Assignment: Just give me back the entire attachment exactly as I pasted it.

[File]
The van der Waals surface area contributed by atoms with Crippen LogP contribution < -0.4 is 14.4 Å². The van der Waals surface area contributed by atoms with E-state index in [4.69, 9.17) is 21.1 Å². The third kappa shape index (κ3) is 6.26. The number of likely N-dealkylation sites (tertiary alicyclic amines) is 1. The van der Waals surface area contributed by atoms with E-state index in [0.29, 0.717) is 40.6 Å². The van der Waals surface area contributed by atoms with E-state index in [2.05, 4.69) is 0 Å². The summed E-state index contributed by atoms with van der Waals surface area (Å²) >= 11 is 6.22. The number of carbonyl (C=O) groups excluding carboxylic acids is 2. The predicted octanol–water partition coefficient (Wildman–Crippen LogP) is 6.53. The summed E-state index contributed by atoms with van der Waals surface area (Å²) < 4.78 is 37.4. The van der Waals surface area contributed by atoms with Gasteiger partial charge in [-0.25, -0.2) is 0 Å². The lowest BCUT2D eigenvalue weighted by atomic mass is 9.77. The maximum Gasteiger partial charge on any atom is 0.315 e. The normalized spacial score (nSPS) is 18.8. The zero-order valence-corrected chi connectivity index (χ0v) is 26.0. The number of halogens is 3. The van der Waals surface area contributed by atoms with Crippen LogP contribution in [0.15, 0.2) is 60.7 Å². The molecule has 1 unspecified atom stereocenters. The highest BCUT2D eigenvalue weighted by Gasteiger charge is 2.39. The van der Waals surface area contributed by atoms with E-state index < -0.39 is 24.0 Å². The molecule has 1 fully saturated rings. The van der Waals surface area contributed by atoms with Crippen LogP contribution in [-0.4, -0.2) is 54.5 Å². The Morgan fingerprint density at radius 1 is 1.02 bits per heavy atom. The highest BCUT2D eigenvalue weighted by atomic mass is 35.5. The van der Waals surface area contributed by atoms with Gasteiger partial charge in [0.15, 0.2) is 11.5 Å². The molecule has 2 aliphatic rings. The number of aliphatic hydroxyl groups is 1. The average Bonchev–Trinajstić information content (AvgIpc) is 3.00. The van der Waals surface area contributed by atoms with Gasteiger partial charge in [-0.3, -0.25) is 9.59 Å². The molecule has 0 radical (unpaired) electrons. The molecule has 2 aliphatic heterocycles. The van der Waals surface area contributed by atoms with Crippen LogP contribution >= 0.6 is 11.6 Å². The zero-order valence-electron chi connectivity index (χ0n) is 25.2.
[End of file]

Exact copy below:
The van der Waals surface area contributed by atoms with Crippen LogP contribution < -0.4 is 14.4 Å². The van der Waals surface area contributed by atoms with E-state index in [4.69, 9.17) is 21.1 Å². The third kappa shape index (κ3) is 6.26. The number of likely N-dealkylation sites (tertiary alicyclic amines) is 1. The van der Waals surface area contributed by atoms with E-state index in [0.29, 0.717) is 40.6 Å². The van der Waals surface area contributed by atoms with E-state index in [2.05, 4.69) is 0 Å². The summed E-state index contributed by atoms with van der Waals surface area (Å²) >= 11 is 6.22. The number of carbonyl (C=O) groups excluding carboxylic acids is 2. The predicted octanol–water partition coefficient (Wildman–Crippen LogP) is 6.53. The summed E-state index contributed by atoms with van der Waals surface area (Å²) < 4.78 is 37.4. The van der Waals surface area contributed by atoms with Gasteiger partial charge in [-0.25, -0.2) is 0 Å². The lowest BCUT2D eigenvalue weighted by atomic mass is 9.77. The maximum Gasteiger partial charge on any atom is 0.315 e. The normalized spacial score (nSPS) is 18.8. The zero-order valence-corrected chi connectivity index (χ0v) is 26.0. The number of halogens is 3. The van der Waals surface area contributed by atoms with Crippen LogP contribution in [0.15, 0.2) is 60.7 Å². The molecule has 1 unspecified atom stereocenters. The highest BCUT2D eigenvalue weighted by Gasteiger charge is 2.39. The van der Waals surface area contributed by atoms with E-state index < -0.39 is 24.0 Å². The molecule has 1 fully saturated rings. The van der Waals surface area contributed by atoms with Crippen LogP contribution in [-0.4, -0.2) is 54.5 Å². The Morgan fingerprint density at radius 1 is 1.02 bits per heavy atom. The highest BCUT2D eigenvalue weighted by atomic mass is 35.5. The van der Waals surface area contributed by atoms with Gasteiger partial charge in [0.15, 0.2) is 11.5 Å². The molecule has 2 aliphatic rings. The number of aliphatic hydroxyl groups is 1. The average Bonchev–Trinajstić information content (AvgIpc) is 3.00. The van der Waals surface area contributed by atoms with Gasteiger partial charge in [-0.3, -0.25) is 9.59 Å². The molecule has 0 radical (unpaired) electrons. The molecule has 2 aliphatic heterocycles. The van der Waals surface area contributed by atoms with Crippen LogP contribution >= 0.6 is 11.6 Å². The zero-order valence-electron chi connectivity index (χ0n) is 25.2.